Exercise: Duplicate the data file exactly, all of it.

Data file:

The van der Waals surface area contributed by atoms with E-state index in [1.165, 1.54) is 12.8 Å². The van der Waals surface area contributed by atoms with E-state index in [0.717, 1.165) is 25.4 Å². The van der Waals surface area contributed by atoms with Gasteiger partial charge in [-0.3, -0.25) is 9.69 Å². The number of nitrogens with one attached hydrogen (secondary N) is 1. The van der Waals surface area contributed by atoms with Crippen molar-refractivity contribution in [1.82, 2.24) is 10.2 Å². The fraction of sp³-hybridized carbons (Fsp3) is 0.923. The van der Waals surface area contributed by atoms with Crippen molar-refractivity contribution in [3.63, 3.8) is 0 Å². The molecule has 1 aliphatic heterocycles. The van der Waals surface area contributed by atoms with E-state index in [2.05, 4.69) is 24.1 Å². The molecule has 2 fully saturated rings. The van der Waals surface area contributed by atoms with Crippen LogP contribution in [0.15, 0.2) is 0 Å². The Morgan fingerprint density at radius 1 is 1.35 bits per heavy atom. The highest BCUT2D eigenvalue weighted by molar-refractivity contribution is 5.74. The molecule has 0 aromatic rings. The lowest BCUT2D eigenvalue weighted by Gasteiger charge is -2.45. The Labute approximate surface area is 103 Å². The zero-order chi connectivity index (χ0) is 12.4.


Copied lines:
The van der Waals surface area contributed by atoms with E-state index in [1.165, 1.54) is 12.8 Å². The van der Waals surface area contributed by atoms with E-state index in [0.717, 1.165) is 25.4 Å². The van der Waals surface area contributed by atoms with Gasteiger partial charge in [-0.3, -0.25) is 9.69 Å². The number of nitrogens with one attached hydrogen (secondary N) is 1. The van der Waals surface area contributed by atoms with Crippen molar-refractivity contribution in [1.82, 2.24) is 10.2 Å². The fraction of sp³-hybridized carbons (Fsp3) is 0.923. The van der Waals surface area contributed by atoms with Crippen molar-refractivity contribution in [3.63, 3.8) is 0 Å². The molecule has 1 aliphatic heterocycles. The van der Waals surface area contributed by atoms with E-state index in [2.05, 4.69) is 24.1 Å². The molecule has 2 fully saturated rings. The van der Waals surface area contributed by atoms with Crippen LogP contribution in [0.15, 0.2) is 0 Å². The Morgan fingerprint density at radius 1 is 1.35 bits per heavy atom. The highest BCUT2D eigenvalue weighted by molar-refractivity contribution is 5.74. The molecule has 0 aromatic rings. The lowest BCUT2D eigenvalue weighted by Gasteiger charge is -2.45. The Labute approximate surface area is 103 Å². The zero-order chi connectivity index (χ0) is 12.4.